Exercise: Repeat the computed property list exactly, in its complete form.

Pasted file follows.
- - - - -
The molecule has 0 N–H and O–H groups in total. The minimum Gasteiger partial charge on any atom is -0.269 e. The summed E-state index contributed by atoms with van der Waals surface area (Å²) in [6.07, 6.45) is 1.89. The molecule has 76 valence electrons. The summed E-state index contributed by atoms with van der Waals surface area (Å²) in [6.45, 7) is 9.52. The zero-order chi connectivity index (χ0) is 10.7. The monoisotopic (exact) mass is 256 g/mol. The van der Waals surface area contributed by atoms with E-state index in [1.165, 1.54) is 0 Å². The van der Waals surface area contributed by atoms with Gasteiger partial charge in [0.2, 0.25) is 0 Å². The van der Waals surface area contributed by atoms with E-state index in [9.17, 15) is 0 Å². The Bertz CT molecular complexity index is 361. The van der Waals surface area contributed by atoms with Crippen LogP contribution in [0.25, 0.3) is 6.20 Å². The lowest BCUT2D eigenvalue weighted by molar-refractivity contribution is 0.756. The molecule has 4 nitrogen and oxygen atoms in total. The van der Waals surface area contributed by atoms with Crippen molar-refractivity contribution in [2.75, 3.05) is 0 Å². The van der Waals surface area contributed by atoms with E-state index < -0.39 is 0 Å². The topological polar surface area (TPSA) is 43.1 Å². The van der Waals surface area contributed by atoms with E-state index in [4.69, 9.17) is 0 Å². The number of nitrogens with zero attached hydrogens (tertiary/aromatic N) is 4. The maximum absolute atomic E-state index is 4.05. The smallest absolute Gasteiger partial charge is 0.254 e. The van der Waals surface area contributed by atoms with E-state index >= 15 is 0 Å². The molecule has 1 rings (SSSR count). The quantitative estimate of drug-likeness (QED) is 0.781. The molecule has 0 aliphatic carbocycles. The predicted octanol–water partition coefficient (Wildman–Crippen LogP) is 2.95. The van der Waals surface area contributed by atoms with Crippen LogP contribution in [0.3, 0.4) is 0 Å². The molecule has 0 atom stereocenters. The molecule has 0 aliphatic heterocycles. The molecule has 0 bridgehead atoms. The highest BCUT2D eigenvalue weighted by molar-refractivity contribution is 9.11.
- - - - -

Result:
The molecule has 0 N–H and O–H groups in total. The minimum Gasteiger partial charge on any atom is -0.269 e. The summed E-state index contributed by atoms with van der Waals surface area (Å²) in [6.07, 6.45) is 1.89. The molecule has 76 valence electrons. The summed E-state index contributed by atoms with van der Waals surface area (Å²) in [6.45, 7) is 9.52. The zero-order chi connectivity index (χ0) is 10.7. The monoisotopic (exact) mass is 256 g/mol. The van der Waals surface area contributed by atoms with E-state index in [1.165, 1.54) is 0 Å². The van der Waals surface area contributed by atoms with Gasteiger partial charge in [0.2, 0.25) is 0 Å². The van der Waals surface area contributed by atoms with E-state index in [9.17, 15) is 0 Å². The Bertz CT molecular complexity index is 361. The van der Waals surface area contributed by atoms with Crippen LogP contribution in [0.25, 0.3) is 6.20 Å². The lowest BCUT2D eigenvalue weighted by molar-refractivity contribution is 0.756. The molecule has 4 nitrogen and oxygen atoms in total. The van der Waals surface area contributed by atoms with Crippen molar-refractivity contribution in [2.75, 3.05) is 0 Å². The van der Waals surface area contributed by atoms with E-state index < -0.39 is 0 Å². The topological polar surface area (TPSA) is 43.1 Å². The van der Waals surface area contributed by atoms with E-state index in [4.69, 9.17) is 0 Å². The number of nitrogens with zero attached hydrogens (tertiary/aromatic N) is 4. The maximum absolute atomic E-state index is 4.05. The smallest absolute Gasteiger partial charge is 0.254 e. The van der Waals surface area contributed by atoms with E-state index >= 15 is 0 Å². The molecule has 1 rings (SSSR count). The quantitative estimate of drug-likeness (QED) is 0.781. The molecule has 0 aliphatic carbocycles. The predicted octanol–water partition coefficient (Wildman–Crippen LogP) is 2.95. The van der Waals surface area contributed by atoms with Crippen LogP contribution in [0.3, 0.4) is 0 Å². The molecule has 0 atom stereocenters. The molecule has 0 aliphatic heterocycles. The molecule has 0 bridgehead atoms. The highest BCUT2D eigenvalue weighted by molar-refractivity contribution is 9.11.